14. Tools to help – try a bullet journal if you like paper and pen methods. It is more flexible than a printed diary, just don’t get overwhelmed with all the creative options out there!
15. Prefer digital organisation? – I’m loving Trello at the moment. Google calendar is also helpful. Make use of invites to events and notification reminders.
Questions to help you think –
Which areas are causing you the most pain?
What steps can you take to address those?
Which steps will have the biggest impact?
How do you use time currently?
Where are you most efficient / least efficient?
What can be delegated / dropped / postponed?
If you are really struggling with finding a way through overwhelm, then enlist the support of someone you trust. Sometimes when we are wrapped up in many projects, everything feels essential and urgent. A fresh pair of eyes can help you evaluate the situation objectively.
Our brains are amazing things. Neuroscience has had a huge impact on goal achievement and coaching.
Take just one part of your brain – the pre-frontal cortex. It is responsible for problem solving, decision-making, perception, motivation and will-power. This is the part of your brain that is used for conscious thinking so it pays to help it along a little.
Some things to remember:
It uses a lot of energy and can tire easily.
It works better at interacting with information rather than storing information.
So, get ideas out of your head – make lists, mind-maps, visuals, talk about your ideas and draw sketches.
Find ways to block interruptions and create optimum conditions for focussed attention on the task at hand.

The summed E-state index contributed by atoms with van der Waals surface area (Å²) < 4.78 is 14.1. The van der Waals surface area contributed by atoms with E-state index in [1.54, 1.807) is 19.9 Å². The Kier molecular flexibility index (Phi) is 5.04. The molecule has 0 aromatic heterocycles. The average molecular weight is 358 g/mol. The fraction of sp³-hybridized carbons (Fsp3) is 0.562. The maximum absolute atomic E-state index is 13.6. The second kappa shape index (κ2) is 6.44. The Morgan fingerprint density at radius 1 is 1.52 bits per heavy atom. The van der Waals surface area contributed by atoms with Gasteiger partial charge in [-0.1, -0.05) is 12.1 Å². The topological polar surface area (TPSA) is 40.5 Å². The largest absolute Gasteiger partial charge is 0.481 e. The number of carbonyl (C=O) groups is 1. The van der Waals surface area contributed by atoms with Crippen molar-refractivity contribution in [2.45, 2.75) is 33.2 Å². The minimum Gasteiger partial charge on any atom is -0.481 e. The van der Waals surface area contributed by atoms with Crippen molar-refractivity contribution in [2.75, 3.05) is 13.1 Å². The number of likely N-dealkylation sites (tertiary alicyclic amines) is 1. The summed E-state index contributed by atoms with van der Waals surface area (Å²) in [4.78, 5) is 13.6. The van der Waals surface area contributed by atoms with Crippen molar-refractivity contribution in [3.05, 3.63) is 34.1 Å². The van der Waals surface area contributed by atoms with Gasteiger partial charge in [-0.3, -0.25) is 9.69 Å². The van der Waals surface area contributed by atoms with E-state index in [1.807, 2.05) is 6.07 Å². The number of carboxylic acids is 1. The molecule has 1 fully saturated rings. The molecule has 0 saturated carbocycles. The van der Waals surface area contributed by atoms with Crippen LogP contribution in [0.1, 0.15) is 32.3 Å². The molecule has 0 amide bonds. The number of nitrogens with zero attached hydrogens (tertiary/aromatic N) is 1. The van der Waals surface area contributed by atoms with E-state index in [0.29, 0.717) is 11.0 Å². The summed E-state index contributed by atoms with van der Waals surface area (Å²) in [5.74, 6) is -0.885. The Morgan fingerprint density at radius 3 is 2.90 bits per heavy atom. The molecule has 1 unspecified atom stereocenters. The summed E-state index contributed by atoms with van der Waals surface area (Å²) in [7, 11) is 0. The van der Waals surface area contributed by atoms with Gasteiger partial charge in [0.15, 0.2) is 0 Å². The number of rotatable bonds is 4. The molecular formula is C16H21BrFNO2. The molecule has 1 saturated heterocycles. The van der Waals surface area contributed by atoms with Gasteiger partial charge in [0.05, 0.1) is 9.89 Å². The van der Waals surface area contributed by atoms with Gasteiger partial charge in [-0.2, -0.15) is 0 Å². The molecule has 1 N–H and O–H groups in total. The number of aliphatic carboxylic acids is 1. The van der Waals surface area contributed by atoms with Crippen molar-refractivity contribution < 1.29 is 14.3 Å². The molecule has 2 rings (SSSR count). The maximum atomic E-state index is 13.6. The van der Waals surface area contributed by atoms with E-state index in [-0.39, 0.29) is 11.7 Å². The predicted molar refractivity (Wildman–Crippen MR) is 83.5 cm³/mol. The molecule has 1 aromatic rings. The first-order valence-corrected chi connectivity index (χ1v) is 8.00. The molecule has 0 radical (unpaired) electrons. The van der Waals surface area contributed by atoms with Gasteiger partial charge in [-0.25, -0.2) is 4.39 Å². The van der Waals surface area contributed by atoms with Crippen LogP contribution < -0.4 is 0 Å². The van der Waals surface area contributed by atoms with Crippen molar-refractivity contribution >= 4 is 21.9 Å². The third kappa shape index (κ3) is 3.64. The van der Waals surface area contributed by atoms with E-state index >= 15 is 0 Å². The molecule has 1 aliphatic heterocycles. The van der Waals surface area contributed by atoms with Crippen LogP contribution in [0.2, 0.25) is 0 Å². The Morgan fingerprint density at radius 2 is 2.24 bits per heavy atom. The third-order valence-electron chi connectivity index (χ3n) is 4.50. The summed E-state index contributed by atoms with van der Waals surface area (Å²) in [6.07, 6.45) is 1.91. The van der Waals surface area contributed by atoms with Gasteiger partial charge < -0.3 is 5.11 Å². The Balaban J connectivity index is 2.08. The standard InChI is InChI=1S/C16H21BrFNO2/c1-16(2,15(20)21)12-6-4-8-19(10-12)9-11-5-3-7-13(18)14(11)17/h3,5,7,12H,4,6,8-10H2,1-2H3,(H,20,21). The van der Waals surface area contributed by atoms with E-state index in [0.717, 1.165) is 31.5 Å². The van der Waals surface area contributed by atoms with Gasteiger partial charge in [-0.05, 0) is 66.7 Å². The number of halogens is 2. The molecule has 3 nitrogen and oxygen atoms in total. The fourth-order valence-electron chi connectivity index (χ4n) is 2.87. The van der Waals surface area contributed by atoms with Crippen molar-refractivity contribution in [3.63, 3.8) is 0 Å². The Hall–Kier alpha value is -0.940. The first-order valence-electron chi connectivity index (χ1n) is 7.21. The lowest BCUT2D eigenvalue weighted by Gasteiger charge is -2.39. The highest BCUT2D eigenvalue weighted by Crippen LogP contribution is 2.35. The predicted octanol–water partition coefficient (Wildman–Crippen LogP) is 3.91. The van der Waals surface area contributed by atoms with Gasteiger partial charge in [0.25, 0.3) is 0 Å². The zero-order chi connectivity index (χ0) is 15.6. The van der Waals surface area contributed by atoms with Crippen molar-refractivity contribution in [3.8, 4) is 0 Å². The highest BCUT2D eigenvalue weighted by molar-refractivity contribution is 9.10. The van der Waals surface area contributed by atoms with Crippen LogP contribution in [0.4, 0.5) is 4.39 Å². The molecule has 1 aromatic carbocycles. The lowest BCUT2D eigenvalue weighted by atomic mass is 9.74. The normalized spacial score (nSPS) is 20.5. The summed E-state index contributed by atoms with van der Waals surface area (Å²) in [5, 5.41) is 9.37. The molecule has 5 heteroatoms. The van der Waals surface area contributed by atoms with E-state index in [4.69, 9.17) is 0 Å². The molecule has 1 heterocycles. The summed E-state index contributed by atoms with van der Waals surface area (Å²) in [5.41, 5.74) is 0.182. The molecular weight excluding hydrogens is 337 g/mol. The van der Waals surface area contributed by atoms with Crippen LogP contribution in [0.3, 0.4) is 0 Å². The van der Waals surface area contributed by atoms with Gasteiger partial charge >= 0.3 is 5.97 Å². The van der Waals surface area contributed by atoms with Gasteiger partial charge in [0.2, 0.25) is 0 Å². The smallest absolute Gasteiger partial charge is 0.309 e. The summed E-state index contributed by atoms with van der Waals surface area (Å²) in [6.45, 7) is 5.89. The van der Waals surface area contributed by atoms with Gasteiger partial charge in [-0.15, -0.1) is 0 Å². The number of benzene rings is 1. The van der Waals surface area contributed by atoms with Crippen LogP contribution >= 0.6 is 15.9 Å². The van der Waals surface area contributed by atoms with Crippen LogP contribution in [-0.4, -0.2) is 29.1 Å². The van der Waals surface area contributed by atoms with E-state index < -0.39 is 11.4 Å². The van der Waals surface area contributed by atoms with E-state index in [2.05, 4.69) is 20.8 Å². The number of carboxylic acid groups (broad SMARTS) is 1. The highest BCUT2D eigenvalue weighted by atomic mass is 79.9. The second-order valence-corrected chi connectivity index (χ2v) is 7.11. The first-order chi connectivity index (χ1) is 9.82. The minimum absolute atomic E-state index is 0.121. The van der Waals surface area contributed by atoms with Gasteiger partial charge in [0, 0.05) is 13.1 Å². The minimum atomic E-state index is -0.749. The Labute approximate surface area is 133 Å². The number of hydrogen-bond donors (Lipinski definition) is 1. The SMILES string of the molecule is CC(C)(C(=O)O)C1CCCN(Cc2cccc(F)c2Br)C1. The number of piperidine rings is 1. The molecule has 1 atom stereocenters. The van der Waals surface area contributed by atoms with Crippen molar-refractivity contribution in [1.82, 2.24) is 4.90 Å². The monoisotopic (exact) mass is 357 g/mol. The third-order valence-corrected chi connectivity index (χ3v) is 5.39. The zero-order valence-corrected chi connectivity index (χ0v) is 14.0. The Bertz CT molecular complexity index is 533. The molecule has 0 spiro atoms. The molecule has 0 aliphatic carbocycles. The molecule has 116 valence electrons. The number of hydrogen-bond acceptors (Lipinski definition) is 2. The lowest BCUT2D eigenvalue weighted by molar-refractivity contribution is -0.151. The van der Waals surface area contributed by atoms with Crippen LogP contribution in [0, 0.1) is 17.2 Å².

Plan opportunities to give your brain replenishment and down-time. It will pay off.
When I’m coaching clients, I help them to use different ways to visualize and explore their goals and always build in strategies to help their brain work more effectively. Call to book a complimentary 30 minute session to discover how coaching can help you (and your brain).
Many small business owners describe speaking about their businesses as uncomfortable and occasionally nerve-wracking, yet getting your message across is vital. After a successful exhibition at the FSB Expo in Rugby last month, a few thoughts came to mind about presenting at events.
Reframe negative chatter
Watch out for those messages you give yourself before talking to a group of people. Is it true that everyone will watch you with blank faces? And if they are watching you with blank faces, does that necessarily mean they are being critical?
Make a friend
The more events you go to, the more likely you are to get to know people. When there are familiar faces in the crowd it is far easier to focus in on them. If you don’t know anyone, start chatting with people around you. For me, this has led to some great business contacts and friendships.